By Emma Horn

For the rest of the school, when the bell rang at the end of the final day, it meant the holidays had officially begun.

But for the Year 6 class at Saint Patrick’s Primary School in Murrumbeena, south-east of Melbourne, Victoria, it meant saying goodbye to everything they’d come to know over the past seven years.

The Crinkling News reporter imagines what 2018 will bring. Illustration: Matt Golding

The Crinkling News reporter imagines what 2018 will bring. Illustration: Matt Golding

New uniforms, new faces

The next time they’ll hear a bell ring, they’ll be walking through the gates of different schools, wearing new uniforms and seeing a sea of fresh faces.

Rory Murphy and Sam Bolton, both 12, will start high school in Toorak.

Charlotte Imbert and Lara Horrigan, also 12, will begin high school in Brighton.

And Saffy Davey, also 12, will join her older sister at school in Hughesdale.

St Patrick's Primary, Murrumbeena, Victoria students, from left, Charlotte Imbert, Sam Bolton, Rory Murphy, Saffy Davey and Lara Horrigan, all aged 12, will be heading to high school in 2018. Photo: Elizabeth Clancy

St Patrick’s Primary, Murrumbeena, Victoria students, from left, Charlotte Imbert, Sam Bolton, Rory Murphy, Saffy Davey and Lara Horrigan, all aged 12, will be heading to high school in 2018. Photo: Elizabeth Clancy

Not so nervous now

“Keeping up with all the homework from all the classes makes me kind of nervous,” Saffy says. “In high school, I guess it’ll be a bit stricter and you won’t get free time.”

Lara Horrigan, 12, from St Patrick's Primary School in Murrumbeena, Victoria will miss her kindergarten buddy Emily when she moves to Star of the Sea College in Brighton, Victoria for high school in 2018. Photo: Elizabeth Clancy

Lara Horrigan, 12, from St Patrick’s Primary School in Murrumbeena, Victoria will miss her kindergarten buddy when she moves to high school in 2018. Photo: Elizabeth Clancy

Lara says she felt the same way until she went to her high school orientation day.

“We went and found our classrooms and met some of our teachers so I don’t feel as nervous any more,” she says.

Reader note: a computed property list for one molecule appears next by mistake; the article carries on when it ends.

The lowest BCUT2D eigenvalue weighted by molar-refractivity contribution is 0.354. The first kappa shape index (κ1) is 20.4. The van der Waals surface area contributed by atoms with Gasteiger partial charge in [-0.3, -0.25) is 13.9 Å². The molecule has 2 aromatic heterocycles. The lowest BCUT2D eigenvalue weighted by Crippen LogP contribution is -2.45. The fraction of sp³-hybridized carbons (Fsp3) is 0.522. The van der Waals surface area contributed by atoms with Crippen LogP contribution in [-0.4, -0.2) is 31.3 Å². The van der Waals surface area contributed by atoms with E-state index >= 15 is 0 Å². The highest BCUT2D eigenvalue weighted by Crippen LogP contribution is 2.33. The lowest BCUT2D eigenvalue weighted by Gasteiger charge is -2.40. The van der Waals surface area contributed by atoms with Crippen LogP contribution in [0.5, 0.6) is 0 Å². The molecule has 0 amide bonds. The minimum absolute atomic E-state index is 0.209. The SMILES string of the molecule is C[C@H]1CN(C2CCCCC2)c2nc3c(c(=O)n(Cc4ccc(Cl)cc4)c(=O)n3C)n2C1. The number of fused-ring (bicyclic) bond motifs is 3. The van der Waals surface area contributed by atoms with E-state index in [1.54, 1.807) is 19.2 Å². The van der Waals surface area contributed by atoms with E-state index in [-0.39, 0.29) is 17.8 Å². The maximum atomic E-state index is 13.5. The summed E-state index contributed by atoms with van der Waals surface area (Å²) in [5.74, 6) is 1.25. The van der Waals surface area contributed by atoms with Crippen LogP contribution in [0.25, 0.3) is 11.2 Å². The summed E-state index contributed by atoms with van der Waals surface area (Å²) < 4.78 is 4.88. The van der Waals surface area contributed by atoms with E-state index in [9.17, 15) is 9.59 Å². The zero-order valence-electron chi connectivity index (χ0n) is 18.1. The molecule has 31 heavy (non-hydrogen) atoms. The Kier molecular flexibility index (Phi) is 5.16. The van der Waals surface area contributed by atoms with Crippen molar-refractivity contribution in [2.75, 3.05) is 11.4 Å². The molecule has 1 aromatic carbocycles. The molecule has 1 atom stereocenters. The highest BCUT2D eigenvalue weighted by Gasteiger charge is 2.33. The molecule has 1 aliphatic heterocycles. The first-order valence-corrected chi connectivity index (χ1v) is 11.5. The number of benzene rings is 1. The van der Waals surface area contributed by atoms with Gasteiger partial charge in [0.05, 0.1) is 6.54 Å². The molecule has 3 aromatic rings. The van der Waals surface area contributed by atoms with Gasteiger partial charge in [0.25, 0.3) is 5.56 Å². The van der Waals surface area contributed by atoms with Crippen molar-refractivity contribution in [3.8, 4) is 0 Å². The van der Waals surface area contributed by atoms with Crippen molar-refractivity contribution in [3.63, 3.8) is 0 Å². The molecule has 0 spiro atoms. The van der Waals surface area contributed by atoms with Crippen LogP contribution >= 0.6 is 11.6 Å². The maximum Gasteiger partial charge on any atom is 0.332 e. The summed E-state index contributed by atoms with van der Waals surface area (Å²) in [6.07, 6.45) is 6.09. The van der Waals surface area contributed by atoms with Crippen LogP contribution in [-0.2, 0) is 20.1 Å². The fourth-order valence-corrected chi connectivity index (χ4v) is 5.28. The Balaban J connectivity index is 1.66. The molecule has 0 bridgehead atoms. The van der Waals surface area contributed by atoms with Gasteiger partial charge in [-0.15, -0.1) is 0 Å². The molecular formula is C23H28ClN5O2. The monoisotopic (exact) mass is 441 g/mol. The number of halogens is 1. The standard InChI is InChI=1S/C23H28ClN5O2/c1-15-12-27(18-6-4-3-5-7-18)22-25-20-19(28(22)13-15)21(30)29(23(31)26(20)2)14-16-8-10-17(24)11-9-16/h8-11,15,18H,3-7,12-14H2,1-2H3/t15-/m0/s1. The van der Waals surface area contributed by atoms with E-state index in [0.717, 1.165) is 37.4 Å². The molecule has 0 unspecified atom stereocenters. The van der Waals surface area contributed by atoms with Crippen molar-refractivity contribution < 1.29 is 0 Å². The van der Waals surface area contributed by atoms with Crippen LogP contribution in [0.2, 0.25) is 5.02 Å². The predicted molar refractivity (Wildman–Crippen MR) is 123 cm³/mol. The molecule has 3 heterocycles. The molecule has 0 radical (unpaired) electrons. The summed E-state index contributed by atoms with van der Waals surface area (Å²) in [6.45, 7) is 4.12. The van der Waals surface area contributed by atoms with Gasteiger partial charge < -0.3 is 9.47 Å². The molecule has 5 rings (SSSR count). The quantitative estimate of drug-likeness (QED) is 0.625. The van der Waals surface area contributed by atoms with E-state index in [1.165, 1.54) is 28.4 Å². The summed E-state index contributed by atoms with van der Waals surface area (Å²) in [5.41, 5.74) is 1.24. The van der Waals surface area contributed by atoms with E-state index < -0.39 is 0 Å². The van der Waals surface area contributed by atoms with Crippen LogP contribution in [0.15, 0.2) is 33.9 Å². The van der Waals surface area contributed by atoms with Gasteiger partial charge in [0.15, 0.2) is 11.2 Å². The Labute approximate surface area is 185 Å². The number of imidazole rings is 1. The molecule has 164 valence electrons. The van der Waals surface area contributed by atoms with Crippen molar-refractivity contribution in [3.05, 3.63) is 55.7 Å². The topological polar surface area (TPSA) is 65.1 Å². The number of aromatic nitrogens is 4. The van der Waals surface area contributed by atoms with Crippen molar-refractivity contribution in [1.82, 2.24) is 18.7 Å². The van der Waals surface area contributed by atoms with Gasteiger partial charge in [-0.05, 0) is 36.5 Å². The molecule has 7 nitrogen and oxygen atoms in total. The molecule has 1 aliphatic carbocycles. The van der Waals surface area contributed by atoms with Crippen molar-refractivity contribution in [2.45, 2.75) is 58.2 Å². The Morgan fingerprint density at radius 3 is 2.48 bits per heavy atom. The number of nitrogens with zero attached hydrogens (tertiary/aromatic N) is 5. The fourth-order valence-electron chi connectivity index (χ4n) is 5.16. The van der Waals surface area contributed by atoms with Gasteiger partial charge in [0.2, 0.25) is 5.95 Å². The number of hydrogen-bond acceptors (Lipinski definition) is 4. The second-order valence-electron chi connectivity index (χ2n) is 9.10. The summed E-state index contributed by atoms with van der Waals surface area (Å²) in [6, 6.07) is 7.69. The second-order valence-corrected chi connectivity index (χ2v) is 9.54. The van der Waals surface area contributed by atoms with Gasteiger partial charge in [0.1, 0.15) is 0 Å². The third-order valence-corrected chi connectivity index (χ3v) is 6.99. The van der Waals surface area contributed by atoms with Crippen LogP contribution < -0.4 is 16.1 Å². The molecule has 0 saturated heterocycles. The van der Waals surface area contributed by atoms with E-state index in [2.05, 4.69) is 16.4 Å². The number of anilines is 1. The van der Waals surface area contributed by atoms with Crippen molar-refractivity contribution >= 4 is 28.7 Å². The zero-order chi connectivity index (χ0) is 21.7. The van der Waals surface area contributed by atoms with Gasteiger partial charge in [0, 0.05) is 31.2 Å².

“Something that surprised me was that teachers are not always mean. My homeroom teacher was actually really funny.”

Start earlier, travel more

Rory used to walk to school but now he and Sam will be catching a train.

“I’ve only caught the train once before,” he says. “I’ll have to get up earlier to get it because school starts a lot earlier.”

Charlotte will also have to wind her alarm forward. She used to ride her bike to school, but she’ll catch a bus in 2018.

“I’ll definitely need to get up earlier, and I’m not very good at that,” she says.

The Year 6 students from St Patrick's Primary School in Murrumbeena, Victoria wave goodbye to primary school. They'll begin high school in 2018. Photo: Elizabeth Clancy

The Year 6 students from St Patrick’s Primary School in Murrumbeena, Victoria wave goodbye to primary school. They’ll begin high school in 2018. Photo: Elizabeth Clancy

New threads

School uniforms are also causing a bit of a worry.

“There’s a spray jacket, an actual jumper, a blazer, and a sport rugby top,” Charlotte says. “[In primary] I only had a rugby top, so I’ll have to figure out which ones are worn when.”

Rory and Sam will have to wear ties.

“I haven’t even tried to tie one yet,” Rory says. “It’s going to be a mess.”

Sam says: “I’ll have to get some tips from dad during the holidays.”

The Year 6 students from St Patrick's Primary School in Murrumbeena, Victoria wave goodbye to primary school. They'll start high school in 2018. Photo: Elizabeth Clancy

The Year 6 students from St Patrick’s Primary School in Murrumbeena, Victoria wave goodbye to primary school. Photo: Elizabeth Clancy

The night before

They all agree the night before school starts will be the hardest. But there’s some comfort in knowing they’re not alone.

“I probably won’t be able to sleep,” Charlotte says. “I think in the morning though all the stress will probably be gone.

“Every year you get a bit nervous, because you don’t know which class you’ll be in or who your teacher will be. Once we get through the first week, it’ll all be fine.”

From left, Rory Murphy, Sam Bolton, Saffy Davey, Lara Horrigan and Charlotte Imbert, all aged 12, are leaving St Patrick's Primary School in Murrumbeena, Victoria, to go to high school in 2018. Photo: Elizabeth Clancy

From left, Rory Murphy, Sam Bolton, Saffy Davey, Lara Horrigan and Charlotte Imbert, all aged 12, are leaving St Patrick’s Primary School in Murrumbeena, Victoria, to go to high school in 2018. Photo: Elizabeth Clancy

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